The evening of Monday was marred by torrential rains, leading to perilous flash floods in central Massachusetts. As a consequence, emergency states were announced in multiple towns, with officials urging evacuations. Northeastern Worcester County was particularly hard-hit, receiving between six and nine inches of rain. This torrential downpour prompted a flash flood warning that lasted until Tuesday morning, as stated by the National Weather Service.
Leominster at the Epicenter of Flooding
Leominster, located approximately 40 miles northwest of Boston, faced the brunt of the Massachusetts Flash Flooding. The urgency of the situation became palpable when forecasters beseeched inhabitants to immediately seek elevated terrains. This wasn’t just a concern for Leominster, but also neighboring towns like Fitchburg, Lunenberg, and Sterling. They too were under the threat of potential flash flooding.
By Monday’s twilight, Leominster’s conditions had drastically deteriorated. The severity of the flooding was evident when both Leominster and North Attleborough each declared states of emergency. On a similar note, the Leominster city website bulletin stated that schools would remain shut on Tuesday due to the damages from flooding. In a bid to provide relief, one elementary school transformed into a makeshift shelter. Furthermore, the floods caused alterations in the paths of commuter rail lines.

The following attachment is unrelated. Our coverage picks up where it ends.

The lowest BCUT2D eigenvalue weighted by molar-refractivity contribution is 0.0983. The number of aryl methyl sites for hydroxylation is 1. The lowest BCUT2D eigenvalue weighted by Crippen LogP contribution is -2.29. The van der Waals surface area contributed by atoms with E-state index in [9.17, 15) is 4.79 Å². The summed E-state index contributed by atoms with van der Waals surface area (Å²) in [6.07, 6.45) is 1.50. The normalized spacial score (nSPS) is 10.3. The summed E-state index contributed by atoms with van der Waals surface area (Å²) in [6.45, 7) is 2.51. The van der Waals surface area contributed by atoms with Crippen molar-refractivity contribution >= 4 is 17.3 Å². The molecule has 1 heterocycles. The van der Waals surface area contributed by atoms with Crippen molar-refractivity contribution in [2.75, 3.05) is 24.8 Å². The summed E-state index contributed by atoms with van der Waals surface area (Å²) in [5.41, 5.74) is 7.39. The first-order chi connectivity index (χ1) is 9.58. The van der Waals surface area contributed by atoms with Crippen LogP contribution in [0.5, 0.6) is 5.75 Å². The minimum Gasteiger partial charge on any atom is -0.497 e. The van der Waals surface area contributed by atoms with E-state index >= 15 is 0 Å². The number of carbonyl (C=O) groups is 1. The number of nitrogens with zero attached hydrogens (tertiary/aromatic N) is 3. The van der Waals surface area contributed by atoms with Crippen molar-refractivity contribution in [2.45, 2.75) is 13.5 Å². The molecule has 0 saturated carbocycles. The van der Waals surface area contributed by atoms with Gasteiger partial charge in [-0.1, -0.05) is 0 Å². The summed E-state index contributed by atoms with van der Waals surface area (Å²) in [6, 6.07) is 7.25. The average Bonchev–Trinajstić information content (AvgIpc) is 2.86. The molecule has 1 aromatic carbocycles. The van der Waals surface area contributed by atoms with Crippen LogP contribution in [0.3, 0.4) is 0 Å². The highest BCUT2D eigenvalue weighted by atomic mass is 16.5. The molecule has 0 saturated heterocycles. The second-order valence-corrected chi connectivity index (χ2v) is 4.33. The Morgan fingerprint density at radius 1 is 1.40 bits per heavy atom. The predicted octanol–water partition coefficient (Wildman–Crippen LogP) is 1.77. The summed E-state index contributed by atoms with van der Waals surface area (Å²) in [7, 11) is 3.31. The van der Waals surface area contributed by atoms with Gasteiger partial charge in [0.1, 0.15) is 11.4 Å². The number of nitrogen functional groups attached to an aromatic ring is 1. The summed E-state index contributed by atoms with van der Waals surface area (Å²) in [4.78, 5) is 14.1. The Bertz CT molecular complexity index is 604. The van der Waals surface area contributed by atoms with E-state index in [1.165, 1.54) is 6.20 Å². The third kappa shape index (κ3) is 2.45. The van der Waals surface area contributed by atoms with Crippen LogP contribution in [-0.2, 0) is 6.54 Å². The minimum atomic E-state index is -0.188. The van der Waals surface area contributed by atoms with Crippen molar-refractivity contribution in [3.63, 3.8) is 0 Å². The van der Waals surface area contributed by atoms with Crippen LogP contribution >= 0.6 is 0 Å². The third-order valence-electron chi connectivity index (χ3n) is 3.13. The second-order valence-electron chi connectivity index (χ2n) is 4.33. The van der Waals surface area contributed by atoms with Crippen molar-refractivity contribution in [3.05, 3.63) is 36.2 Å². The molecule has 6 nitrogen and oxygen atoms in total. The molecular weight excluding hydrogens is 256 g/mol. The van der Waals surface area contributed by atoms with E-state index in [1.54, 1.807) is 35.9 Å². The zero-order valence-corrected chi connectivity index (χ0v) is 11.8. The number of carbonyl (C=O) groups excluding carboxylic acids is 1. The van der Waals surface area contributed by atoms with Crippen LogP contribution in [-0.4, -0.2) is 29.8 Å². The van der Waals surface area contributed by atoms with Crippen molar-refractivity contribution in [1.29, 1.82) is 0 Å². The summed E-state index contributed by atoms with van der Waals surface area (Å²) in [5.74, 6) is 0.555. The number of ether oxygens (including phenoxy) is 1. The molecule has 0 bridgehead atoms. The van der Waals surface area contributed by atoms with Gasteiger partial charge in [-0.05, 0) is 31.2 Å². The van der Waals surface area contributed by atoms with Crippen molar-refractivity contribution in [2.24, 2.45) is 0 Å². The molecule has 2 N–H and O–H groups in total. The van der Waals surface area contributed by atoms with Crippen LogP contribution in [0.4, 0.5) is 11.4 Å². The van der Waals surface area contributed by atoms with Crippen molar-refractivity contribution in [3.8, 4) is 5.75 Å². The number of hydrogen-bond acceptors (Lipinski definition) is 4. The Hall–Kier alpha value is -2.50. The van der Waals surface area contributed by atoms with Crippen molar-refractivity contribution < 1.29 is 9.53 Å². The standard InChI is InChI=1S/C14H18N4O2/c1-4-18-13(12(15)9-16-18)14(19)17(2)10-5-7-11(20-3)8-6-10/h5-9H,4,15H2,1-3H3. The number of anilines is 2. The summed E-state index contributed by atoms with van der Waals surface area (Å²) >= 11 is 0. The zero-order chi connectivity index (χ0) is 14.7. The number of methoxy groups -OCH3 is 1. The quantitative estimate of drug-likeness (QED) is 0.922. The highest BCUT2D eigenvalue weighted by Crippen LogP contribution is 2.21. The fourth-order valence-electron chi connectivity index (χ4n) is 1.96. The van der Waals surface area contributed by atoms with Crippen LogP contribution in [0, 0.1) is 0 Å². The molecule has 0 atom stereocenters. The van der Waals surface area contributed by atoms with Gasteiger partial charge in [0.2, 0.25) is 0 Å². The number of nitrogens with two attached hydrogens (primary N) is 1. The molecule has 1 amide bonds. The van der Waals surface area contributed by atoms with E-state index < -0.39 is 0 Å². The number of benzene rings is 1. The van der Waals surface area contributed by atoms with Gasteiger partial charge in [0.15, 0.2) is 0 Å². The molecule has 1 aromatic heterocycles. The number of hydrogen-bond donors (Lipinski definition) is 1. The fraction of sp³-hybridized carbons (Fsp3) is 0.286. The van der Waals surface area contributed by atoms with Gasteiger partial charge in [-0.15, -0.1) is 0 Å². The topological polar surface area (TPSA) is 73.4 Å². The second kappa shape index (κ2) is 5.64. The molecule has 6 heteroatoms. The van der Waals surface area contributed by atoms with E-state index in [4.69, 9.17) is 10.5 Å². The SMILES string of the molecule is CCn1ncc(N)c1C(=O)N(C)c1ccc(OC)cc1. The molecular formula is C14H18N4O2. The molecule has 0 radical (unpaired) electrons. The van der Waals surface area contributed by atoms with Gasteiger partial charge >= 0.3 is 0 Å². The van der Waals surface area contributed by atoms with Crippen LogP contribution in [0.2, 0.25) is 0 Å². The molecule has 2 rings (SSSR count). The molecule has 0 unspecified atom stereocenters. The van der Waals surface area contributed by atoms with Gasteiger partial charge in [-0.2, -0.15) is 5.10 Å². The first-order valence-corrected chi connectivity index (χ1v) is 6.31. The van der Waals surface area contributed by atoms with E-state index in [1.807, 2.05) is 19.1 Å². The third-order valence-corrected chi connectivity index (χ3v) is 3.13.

Massachusetts Flash Flooding : Rescues and Immediate Actions
Neighboring town Hubbardston exhibited their support by dispatching a fire engine to aid in rescuing the trapped individuals in Leominster. When delving into the immediacy of the situation, Mayor Dean J. Mazzarella’s tour of Leominster, showcased through a Facebook livestream, highlighted the extensive damages. Streets submerged under water, homes wrecked, and at one point, he urged residents against venturing out, likening the scene to a spectacle of destruction.